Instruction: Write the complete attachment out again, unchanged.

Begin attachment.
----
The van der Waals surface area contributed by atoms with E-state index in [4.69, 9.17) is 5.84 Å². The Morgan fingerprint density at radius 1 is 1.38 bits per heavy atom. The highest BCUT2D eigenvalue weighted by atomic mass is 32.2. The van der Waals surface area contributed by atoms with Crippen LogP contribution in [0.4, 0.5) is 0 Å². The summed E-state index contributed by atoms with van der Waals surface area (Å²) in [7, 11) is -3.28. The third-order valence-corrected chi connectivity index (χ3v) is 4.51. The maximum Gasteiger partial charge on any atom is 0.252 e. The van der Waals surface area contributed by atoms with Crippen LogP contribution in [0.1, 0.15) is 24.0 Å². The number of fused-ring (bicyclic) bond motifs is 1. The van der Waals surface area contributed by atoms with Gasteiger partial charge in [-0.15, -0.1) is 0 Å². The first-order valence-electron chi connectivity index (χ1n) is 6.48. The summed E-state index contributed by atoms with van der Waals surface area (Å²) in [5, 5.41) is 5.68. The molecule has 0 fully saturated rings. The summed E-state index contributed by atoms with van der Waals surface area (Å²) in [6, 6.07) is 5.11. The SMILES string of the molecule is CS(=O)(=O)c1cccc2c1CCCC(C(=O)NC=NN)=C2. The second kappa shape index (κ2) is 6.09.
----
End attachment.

The van der Waals surface area contributed by atoms with E-state index in [4.69, 9.17) is 5.84 Å². The Morgan fingerprint density at radius 1 is 1.38 bits per heavy atom. The highest BCUT2D eigenvalue weighted by atomic mass is 32.2. The van der Waals surface area contributed by atoms with Crippen LogP contribution in [0.4, 0.5) is 0 Å². The summed E-state index contributed by atoms with van der Waals surface area (Å²) in [7, 11) is -3.28. The third-order valence-corrected chi connectivity index (χ3v) is 4.51. The maximum Gasteiger partial charge on any atom is 0.252 e. The van der Waals surface area contributed by atoms with Crippen LogP contribution in [0.1, 0.15) is 24.0 Å². The number of fused-ring (bicyclic) bond motifs is 1. The van der Waals surface area contributed by atoms with Gasteiger partial charge in [-0.15, -0.1) is 0 Å². The first-order valence-electron chi connectivity index (χ1n) is 6.48. The summed E-state index contributed by atoms with van der Waals surface area (Å²) in [5, 5.41) is 5.68. The molecule has 0 fully saturated rings. The summed E-state index contributed by atoms with van der Waals surface area (Å²) in [6, 6.07) is 5.11. The SMILES string of the molecule is CS(=O)(=O)c1cccc2c1CCCC(C(=O)NC=NN)=C2. The second kappa shape index (κ2) is 6.09.